There Could Be Conflict At The RNC

by Cate Carrejo

More than 50,000 people are expected to attend the long-awaited Republican National Convention, but it might not go as smoothly as organizers would hope. Safety concerns are mounting after a week of civil unrest across the country, combined with previous safety concerns from the divisive election cycle. Realistically, safety can't be guaranteed at any public event this size, but there's a lot of concern particularly about the safety of attending the Republican National Convention this year.

The RNC's Committee on Arrangements tells Bustle, "For the past year the COA has been working closely with the Secret Service, the Cleveland Police, the FBI, and additional state, local and federal partners to make sure delegates, attendees, and residents of the city of Cleveland are safe during the Convention. Law enforcement partners are continuing to monitor and investigate threats and information related to implementing a security plan."

Beside those expected to attend the convention, there should be a massive amount of protestors, too. A federal judge ruled against the city of Cleveland late last month and determined that the previous restrictions on protesting, which would have banned demonstrators from public parks and kept them outside the massive security zone, was an unconstitutional violation of people's civil rights. Protestors can gather closer to the venue than previously expected, a win for those trying to advocate for their candidates or specific policies.

But that means more opportunities for conflict among protestors. Ohio is an open carry state, and gun control has been an incredibly divisive issue during this election season. There was a petition earlier this year to overturn the Quicken Loans Arena's ban on open carry inside the venue, and though that was struck down by the Secret Service, it's possible that gun rights advocates will be carrying guns openly outside the arena, and that conflicts could arise with counter-protestors.

Another area of serious concern is the public attitude toward police in the midst of a week's worth of unrest. The head of the Cleveland Police Patrolmen's Association, Steve Loomis, sent a letter to officers this week in response to the Dallas shooting, warning officers to "remain alert and extremely cognizant" during the convention. "Several State Union leaders ... have expressed their extreme concern for us during the RNC."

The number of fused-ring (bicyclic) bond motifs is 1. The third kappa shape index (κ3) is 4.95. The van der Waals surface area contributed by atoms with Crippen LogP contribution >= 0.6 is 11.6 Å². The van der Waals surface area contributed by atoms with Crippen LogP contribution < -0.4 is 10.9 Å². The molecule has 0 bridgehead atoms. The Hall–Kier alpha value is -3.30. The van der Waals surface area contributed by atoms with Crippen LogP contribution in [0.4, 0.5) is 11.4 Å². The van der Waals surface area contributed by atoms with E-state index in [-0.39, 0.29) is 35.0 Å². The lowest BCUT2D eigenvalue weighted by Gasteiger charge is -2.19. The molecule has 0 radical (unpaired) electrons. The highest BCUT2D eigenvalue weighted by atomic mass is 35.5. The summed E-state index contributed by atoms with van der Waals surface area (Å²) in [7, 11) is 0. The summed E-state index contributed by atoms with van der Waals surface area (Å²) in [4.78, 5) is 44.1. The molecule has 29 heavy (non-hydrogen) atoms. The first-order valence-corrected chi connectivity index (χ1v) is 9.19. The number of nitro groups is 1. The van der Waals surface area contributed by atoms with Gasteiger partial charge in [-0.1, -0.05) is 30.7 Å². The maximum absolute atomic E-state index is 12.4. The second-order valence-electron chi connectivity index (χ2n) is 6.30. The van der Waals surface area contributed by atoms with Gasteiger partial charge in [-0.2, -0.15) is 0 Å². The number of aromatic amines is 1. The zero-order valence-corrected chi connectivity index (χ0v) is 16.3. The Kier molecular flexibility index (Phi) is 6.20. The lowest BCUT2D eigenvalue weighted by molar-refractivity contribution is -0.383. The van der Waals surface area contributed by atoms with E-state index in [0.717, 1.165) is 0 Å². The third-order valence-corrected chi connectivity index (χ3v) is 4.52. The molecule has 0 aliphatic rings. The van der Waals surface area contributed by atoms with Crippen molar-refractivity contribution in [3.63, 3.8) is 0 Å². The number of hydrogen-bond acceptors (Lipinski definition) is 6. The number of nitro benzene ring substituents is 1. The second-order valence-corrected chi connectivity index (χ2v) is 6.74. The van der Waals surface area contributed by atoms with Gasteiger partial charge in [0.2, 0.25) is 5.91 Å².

About a third of Cleveland's 1,559 officers are assigned to convention duty, though there's a concern that that won't be enough. Earlier this month, Loomis sent another letter, accusing the city of providing inadequate resources and training for officers ahead of the convention. Police Chief Calvin Williams disputed the claim, stating that "officers have undergone hours of training ... [that] has been both comprehensive and valuable" to prepare for the convention.

The situation is further complicated by the Republicans' presumptive nominee. Donald Trump's official nomination could bring a fresh wave of protesting from minority activists, whose protests at rallies earlier this year ended in violence on multiple occasions. In the wake of the Alton Sterling and Philando Castile shootings, there will almost certainly be Black Lives Matter demonstrators present to protest against Trump's rhetoric and its role in the nation's current racial climate.

The RNC will last for just half a week, and it's going to be a huge task for the Cleveland police to keep order in the tense intersection between all the currently explosive social issues, though as the RNC says, it is working with several agencies to ensure everything is safe. But the politics surrounding the convention could prove just as contentious as the politics going on inside the arena.